The number of patients receiving an SGLT2i second line was relatively low (12.2%). However, there is a possibility that prescribing practice has since changed, as these data were collected only a short time after SGLT2is became available in Japan; recommendations on the correct use of this class were released in Japan in June 2014 [28]. Several cardiovascular outcomes trials and large international observational studies have shown that SGLT2is reduce cardiovascular events, heart failure hospitalizations, and renal events [29,30,31,32,33,34,35,36]. Furthermore, the consensus report and guideline in the USA and Europe have recommended SGLT2is or GLP1-RAs for patients with T2DM and CVD or at high CV risk. These may influence the prescribing pattern of Japanese physicians [3, 37].

In this study, the percentage of patients treated with insulin as a second-line treatment is very small. Although it may implicate clinical inertia [38], the Japanese guidelines specify that one of the indications for insulin therapy is when good glycemic control is not achieved even after treatment with oral medication for diabetes [4]. As HbA1c was relatively low at baseline in this study (7.7%) and all the patients were enrolled at the initiation of a second-line treatment, the low insulin treatment rate could indicate that physicians are trying to control HbA1c with oral diabetes medications before insulin therapy.

There are some limitations to the current study. First, the information of the treatment pattern is restricted because of the limited number of patients. Second, though this study successfully enrolled patients from 142 sites of clinics and hospitals across Japan, including primary care physicians who are not specialized in diabetes, these data may not be a true representative of Japanese daily practice owing to the limited number of sites as well as the limited number of patients from each site.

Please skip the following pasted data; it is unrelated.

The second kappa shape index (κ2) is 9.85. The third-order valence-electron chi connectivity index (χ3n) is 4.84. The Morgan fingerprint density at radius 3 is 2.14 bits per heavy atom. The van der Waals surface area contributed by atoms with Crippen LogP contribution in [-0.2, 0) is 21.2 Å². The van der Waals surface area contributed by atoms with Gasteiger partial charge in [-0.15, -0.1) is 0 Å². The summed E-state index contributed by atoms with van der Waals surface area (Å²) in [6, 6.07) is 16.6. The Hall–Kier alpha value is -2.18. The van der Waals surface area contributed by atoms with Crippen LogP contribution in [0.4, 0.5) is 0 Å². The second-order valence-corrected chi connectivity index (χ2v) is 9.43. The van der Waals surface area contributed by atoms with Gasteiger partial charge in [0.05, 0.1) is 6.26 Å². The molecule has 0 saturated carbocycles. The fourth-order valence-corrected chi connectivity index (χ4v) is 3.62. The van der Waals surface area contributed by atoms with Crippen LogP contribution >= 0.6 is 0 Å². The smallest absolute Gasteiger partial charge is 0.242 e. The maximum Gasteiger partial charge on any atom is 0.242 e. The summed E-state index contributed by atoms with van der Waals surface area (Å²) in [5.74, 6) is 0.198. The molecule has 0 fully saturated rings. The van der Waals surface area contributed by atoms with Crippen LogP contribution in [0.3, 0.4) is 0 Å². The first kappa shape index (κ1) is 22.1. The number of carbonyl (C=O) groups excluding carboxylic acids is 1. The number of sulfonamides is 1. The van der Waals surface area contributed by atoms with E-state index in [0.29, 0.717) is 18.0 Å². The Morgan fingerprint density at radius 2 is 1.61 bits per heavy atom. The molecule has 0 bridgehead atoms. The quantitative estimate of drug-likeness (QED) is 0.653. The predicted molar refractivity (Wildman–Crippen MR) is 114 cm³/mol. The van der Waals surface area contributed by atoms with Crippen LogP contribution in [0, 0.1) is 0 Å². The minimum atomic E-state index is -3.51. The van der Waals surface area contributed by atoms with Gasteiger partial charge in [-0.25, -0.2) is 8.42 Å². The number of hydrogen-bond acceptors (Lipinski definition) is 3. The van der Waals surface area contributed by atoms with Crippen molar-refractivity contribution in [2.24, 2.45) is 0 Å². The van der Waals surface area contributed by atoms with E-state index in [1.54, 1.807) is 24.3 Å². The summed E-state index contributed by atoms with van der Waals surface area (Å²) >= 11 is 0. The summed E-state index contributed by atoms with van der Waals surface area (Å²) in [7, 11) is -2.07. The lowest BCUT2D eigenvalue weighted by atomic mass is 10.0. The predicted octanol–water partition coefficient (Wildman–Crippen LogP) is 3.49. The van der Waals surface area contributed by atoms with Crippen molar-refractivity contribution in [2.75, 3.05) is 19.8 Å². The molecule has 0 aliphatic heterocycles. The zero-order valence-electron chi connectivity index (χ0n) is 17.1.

Conclusion

This analysis of J-DISCOVER baseline data has shown patient characteristics associated with choice of second-line treatment as well as the treatment reality for Japanese patients with T2DM who are initiating second-line treatment. Whereas metformin is the preferred first-line treatment for T2DM in US and European guidelines, in this Japanese study DPP4is were the most frequently prescribed agents both first- and second-line treatment. Biguanides were also commonly used, while SGLT2is were prescribed in a relative minority of patients. The results of this study indicate that physicians chose second-line treatment by considering the mode of action of first-line treatment, as well as patients’ background characteristics and clinical conditions (age, BMI, HbA1c, and renal function).

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Acknowledgements

The authors would like to thank all the investigators and patients participating in the J-DISCOVER study.

Funding

The J-DISCOVER study was funded by AstraZeneca K.K. and Ono Pharmaceutical Co., Ltd., Osaka Japan. The journal’s Rapid Service Fee was funded by AstraZeneca K.K.

Editorial Assistance

Editorial assistance in the preparation of this article was provided by Toni Dando, of inScience Communications, Springer Healthcare. Support for this assistance was funded by AstraZeneca K.K. and Ono Pharmaceutical Co., Ltd., Osaka Japan.

Authorship

All named authors meet the International Committee of Medical Journal Editors (ICMJE) criteria for authorship for this article, take responsibility for the integrity of the work as a whole, and have given their approval for this version to be published.

List of Investigators

For a full list of the study investigators please see the Electronic Supplementary Material.